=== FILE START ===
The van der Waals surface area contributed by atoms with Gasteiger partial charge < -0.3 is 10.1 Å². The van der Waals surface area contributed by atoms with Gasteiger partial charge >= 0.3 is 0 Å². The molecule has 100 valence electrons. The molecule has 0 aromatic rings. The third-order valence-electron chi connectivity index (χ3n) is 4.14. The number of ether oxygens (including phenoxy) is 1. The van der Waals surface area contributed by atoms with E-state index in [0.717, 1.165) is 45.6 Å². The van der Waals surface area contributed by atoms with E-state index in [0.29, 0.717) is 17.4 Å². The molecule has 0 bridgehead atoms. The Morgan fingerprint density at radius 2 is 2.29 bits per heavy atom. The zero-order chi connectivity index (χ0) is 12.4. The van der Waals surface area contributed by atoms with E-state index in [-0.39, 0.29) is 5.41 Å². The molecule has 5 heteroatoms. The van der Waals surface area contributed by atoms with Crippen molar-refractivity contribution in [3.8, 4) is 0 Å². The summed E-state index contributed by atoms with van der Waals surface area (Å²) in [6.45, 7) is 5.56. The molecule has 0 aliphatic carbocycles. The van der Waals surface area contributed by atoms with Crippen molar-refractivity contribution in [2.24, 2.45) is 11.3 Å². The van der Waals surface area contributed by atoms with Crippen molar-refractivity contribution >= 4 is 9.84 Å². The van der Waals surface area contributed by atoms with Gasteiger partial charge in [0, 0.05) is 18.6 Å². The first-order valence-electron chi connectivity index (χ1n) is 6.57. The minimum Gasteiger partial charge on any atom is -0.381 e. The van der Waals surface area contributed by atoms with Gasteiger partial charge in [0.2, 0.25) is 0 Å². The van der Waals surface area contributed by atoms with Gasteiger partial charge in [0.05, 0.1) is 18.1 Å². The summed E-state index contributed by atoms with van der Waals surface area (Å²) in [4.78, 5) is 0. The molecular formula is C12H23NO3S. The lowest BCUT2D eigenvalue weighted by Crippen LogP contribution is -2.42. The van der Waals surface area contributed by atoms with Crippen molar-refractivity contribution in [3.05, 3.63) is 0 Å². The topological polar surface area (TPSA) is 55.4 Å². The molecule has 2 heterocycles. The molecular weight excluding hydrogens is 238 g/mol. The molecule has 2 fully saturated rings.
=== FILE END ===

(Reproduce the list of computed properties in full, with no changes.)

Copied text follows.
The van der Waals surface area contributed by atoms with Gasteiger partial charge < -0.3 is 10.1 Å². The van der Waals surface area contributed by atoms with Gasteiger partial charge >= 0.3 is 0 Å². The molecule has 100 valence electrons. The molecule has 0 aromatic rings. The third-order valence-electron chi connectivity index (χ3n) is 4.14. The number of ether oxygens (including phenoxy) is 1. The van der Waals surface area contributed by atoms with E-state index in [0.717, 1.165) is 45.6 Å². The van der Waals surface area contributed by atoms with E-state index in [0.29, 0.717) is 17.4 Å². The molecule has 0 bridgehead atoms. The Morgan fingerprint density at radius 2 is 2.29 bits per heavy atom. The zero-order chi connectivity index (χ0) is 12.4. The van der Waals surface area contributed by atoms with E-state index in [-0.39, 0.29) is 5.41 Å². The molecule has 5 heteroatoms. The van der Waals surface area contributed by atoms with Crippen molar-refractivity contribution in [3.8, 4) is 0 Å². The summed E-state index contributed by atoms with van der Waals surface area (Å²) in [6.45, 7) is 5.56. The molecule has 0 aliphatic carbocycles. The van der Waals surface area contributed by atoms with Crippen molar-refractivity contribution in [2.24, 2.45) is 11.3 Å². The van der Waals surface area contributed by atoms with Crippen molar-refractivity contribution >= 4 is 9.84 Å². The van der Waals surface area contributed by atoms with Gasteiger partial charge in [0, 0.05) is 18.6 Å². The first-order valence-electron chi connectivity index (χ1n) is 6.57. The minimum Gasteiger partial charge on any atom is -0.381 e. The van der Waals surface area contributed by atoms with Gasteiger partial charge in [0.2, 0.25) is 0 Å². The van der Waals surface area contributed by atoms with Gasteiger partial charge in [0.05, 0.1) is 18.1 Å². The summed E-state index contributed by atoms with van der Waals surface area (Å²) in [4.78, 5) is 0. The molecular formula is C12H23NO3S. The lowest BCUT2D eigenvalue weighted by Crippen LogP contribution is -2.42. The van der Waals surface area contributed by atoms with Crippen molar-refractivity contribution in [3.05, 3.63) is 0 Å². The topological polar surface area (TPSA) is 55.4 Å². The molecule has 2 heterocycles. The molecular weight excluding hydrogens is 238 g/mol. The molecule has 2 fully saturated rings.